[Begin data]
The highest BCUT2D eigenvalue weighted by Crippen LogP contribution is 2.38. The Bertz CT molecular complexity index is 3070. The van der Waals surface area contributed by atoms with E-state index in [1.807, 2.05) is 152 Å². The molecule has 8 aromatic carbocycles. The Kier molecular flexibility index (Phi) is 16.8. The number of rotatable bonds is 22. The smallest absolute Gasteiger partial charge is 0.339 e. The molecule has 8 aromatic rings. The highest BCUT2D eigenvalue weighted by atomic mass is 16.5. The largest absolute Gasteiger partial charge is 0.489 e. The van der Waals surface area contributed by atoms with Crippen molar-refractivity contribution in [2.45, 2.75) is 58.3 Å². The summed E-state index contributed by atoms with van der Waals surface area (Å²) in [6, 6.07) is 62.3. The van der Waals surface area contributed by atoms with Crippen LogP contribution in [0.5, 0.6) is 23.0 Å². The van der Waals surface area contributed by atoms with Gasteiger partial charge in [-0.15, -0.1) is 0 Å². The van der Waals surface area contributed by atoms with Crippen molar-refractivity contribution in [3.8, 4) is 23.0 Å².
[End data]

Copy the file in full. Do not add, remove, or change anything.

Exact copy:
The highest BCUT2D eigenvalue weighted by Crippen LogP contribution is 2.38. The Bertz CT molecular complexity index is 3070. The van der Waals surface area contributed by atoms with E-state index in [1.807, 2.05) is 152 Å². The molecule has 8 aromatic carbocycles. The Kier molecular flexibility index (Phi) is 16.8. The number of rotatable bonds is 22. The smallest absolute Gasteiger partial charge is 0.339 e. The molecule has 8 aromatic rings. The highest BCUT2D eigenvalue weighted by atomic mass is 16.5. The largest absolute Gasteiger partial charge is 0.489 e. The van der Waals surface area contributed by atoms with Crippen molar-refractivity contribution in [2.45, 2.75) is 58.3 Å². The summed E-state index contributed by atoms with van der Waals surface area (Å²) in [6, 6.07) is 62.3. The van der Waals surface area contributed by atoms with Crippen LogP contribution in [0.5, 0.6) is 23.0 Å². The van der Waals surface area contributed by atoms with Gasteiger partial charge in [-0.15, -0.1) is 0 Å². The van der Waals surface area contributed by atoms with Crippen molar-refractivity contribution in [3.8, 4) is 23.0 Å².